F71TT Risk Management: Techniques and Tools

Prof Andrew Cairns

Course co-ordinator(s): Prof Andrew Cairns (Edinburgh).

Aims:

The aims of this course are:

  • To equip students with a variety of tools to tackle problems involving univariate financial time series
  • To provide a good grounding in the best practice of risk management within an organisation
  • To understand economic measures of capital and capital allocation
  • To have a thorough understanding of operational risk in its various forms

To identify and measure risks and then to take actions to mitigate risks and exploit risky opportunities through good risk management strategies.

Detailed Information

Course Description: Link to Official Course Descriptor.

Pre-requisites: none.

Location: Edinburgh.

Semester: 2.

Syllabus:

  • Operational risk management
    • Non-quantitative and quantitative methods and tools for managing operational risk
    • Different ways of quantifying operational risk under Basel II
  • Banking and insurance regulatory systems
  • Risk management governance and culture
    • Risk management governance structures and the risk management culture
    • Governance issues including agency, audit and legal risk
    • Rating agency assessments of an organisation’s risk management operation
  • ERM frameworks and assessment
  • Risk appetite and risk tolerance
  • Economic capital and capital allocation
  • Credit risk management
  • Modelling and assessment of market risk
    • Models for volatility clustering
    • Non-normality, fat tails and skewness
    • Assessment of value at risk
    • Backtesting VaR models
  • Market risk management
    • Dynamic versus static hedging using financial derivatives; practical considerations
  • Interest rate risk management
    • Modern approaches to immunisation of interest-rate risk
    • Asset-liability modelling
  • How risks and risky opportunities affect the selection of strategy
  • Advantages and disadvantages of different approaches to risk reduction; e.g. costs and benefits; information asymmetry; transparency; liquidity; basis risk; moral hazard
  • Optimising risks and opportunities relative to the Board’s declared risk appetite and risk tolerances
  • Case studies: examples of past disasters and examples of good practice
    • Risk analysis of real and hypothetical scenarios including non-quantifiable risks; views of different stakeholders

Learning Outcomes: Subject Mastery

Understanding, Knowledge and Cognitive Skills

On completion of this course the student should be able to:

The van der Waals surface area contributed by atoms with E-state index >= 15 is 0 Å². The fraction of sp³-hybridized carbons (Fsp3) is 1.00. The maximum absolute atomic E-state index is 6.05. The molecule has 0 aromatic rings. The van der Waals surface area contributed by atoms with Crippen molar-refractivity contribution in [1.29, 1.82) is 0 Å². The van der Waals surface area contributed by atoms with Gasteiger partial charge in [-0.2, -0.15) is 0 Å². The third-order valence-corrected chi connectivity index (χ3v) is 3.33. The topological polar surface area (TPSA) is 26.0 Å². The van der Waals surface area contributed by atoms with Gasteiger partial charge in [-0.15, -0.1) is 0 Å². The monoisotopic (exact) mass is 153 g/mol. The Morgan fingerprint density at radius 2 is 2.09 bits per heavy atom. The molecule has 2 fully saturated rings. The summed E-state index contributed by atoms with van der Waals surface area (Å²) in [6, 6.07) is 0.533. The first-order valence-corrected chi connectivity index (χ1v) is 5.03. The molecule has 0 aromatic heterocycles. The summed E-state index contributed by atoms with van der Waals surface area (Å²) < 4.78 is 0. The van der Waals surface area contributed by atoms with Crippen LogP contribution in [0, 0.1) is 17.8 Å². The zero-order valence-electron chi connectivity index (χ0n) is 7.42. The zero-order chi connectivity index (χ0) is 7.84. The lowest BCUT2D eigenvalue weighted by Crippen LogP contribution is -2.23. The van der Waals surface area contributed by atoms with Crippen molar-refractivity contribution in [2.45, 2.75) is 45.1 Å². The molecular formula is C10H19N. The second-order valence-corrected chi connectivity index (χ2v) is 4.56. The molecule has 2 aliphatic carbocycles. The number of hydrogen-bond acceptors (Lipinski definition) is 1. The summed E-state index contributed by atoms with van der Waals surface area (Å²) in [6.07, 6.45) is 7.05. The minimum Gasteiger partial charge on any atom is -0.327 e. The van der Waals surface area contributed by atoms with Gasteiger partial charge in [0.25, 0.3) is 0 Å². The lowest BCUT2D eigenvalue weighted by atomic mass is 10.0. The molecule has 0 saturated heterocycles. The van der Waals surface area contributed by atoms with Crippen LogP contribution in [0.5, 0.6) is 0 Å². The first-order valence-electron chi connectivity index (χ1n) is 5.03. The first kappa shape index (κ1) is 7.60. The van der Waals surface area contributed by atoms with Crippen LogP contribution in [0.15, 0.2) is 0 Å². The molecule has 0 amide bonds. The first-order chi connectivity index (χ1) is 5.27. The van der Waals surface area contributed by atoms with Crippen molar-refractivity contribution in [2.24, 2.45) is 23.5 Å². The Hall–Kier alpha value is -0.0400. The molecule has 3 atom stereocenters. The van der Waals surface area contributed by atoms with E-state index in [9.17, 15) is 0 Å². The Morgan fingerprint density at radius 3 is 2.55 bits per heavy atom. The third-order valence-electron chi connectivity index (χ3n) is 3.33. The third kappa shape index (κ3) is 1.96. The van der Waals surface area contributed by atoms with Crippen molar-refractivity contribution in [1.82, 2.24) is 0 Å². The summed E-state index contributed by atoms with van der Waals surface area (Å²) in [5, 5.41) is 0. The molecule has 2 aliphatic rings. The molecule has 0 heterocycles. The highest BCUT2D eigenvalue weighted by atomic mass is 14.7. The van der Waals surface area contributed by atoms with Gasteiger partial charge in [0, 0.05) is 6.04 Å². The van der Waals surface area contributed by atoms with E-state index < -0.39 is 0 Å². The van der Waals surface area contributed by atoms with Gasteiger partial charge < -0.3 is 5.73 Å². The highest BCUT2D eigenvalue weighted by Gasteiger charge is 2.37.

• Analyse a variety of financial time series
  • Demonstrate a good understanding of the different types of operational risks that might arise in an organisation, and be able to identify potential operational risks in a given scenario
  • Use quantitative and qualitative methods for identifying and analysing operational risk
  • Demonstrate an understanding of the main international guidelines on good risk management practice and good governance
  • Understand how a ratings agency assess risk management practice and use this to improve risk management practice in an organisation
  • Show how to measure the economic value of a risky venture and how this can be used to influence decision making
  • Understand the different methods for how to allocate capital within an organization and apply these methods in a variety of situations
  • Demonstrate how to establish at Board level an organisation’s risk appetite, risk objectives and risk tolerances
  • Show to optimize risk and opportunities given Board-level constraints on risk appetite and risk tolerances
  • Determine an organisation’s overall risk exposure
  • Show an understanding of the importance of asset-liability modeling for a financial institution
  • Analyse real and hypothetical case studies of good and bad risk management practice
  • Analyse real and hypothetical scenarios from the perspective of different stakeholders

 

Scholarship, Enquiry and Research (Research-Informed Learning)

  • Develop and recommend strategies for active management of risks using a variety of methods
    • Recommend risk mitigation strategies by transfer of risk
    • Develop strategies for management and mitigation of credit risk
    • Recommend risk reduction strategies without transferring risk to an external agency
    • Demonstrate an understanding of the pros and cons of the different approaches to risk mitigation
    • Show an understanding of modern methods for management of interest-rate risk

Learning Outcomes: Personal Abilities

Industrial, Commercial & Professional Practice

  • Show an appreciation of the interface between academic theory and industrial practice

Autonomy, Accountability & Working with Others

  • Demonstrate the ability to learn independently and as part of a group
  • Manage time, work to deadlines and prioritise workloads

Communication, Numeracy & ICT

  • Present results in a way that demonstrates that they have understood the technical and broader issues of financial risk management
  • Show an appreciation of the societal role of risk management in protecting the consumer and other stakeholders

Assessment Methods:

Examination: (2 hours) 80%
Coursework: 20%

SCQF Level: 11.

Credits: 15.

Other Information

Help: If you have any problems or questions regarding the course, you are encouraged to contact the lecturer

VISION: further information and course materials are available on VISION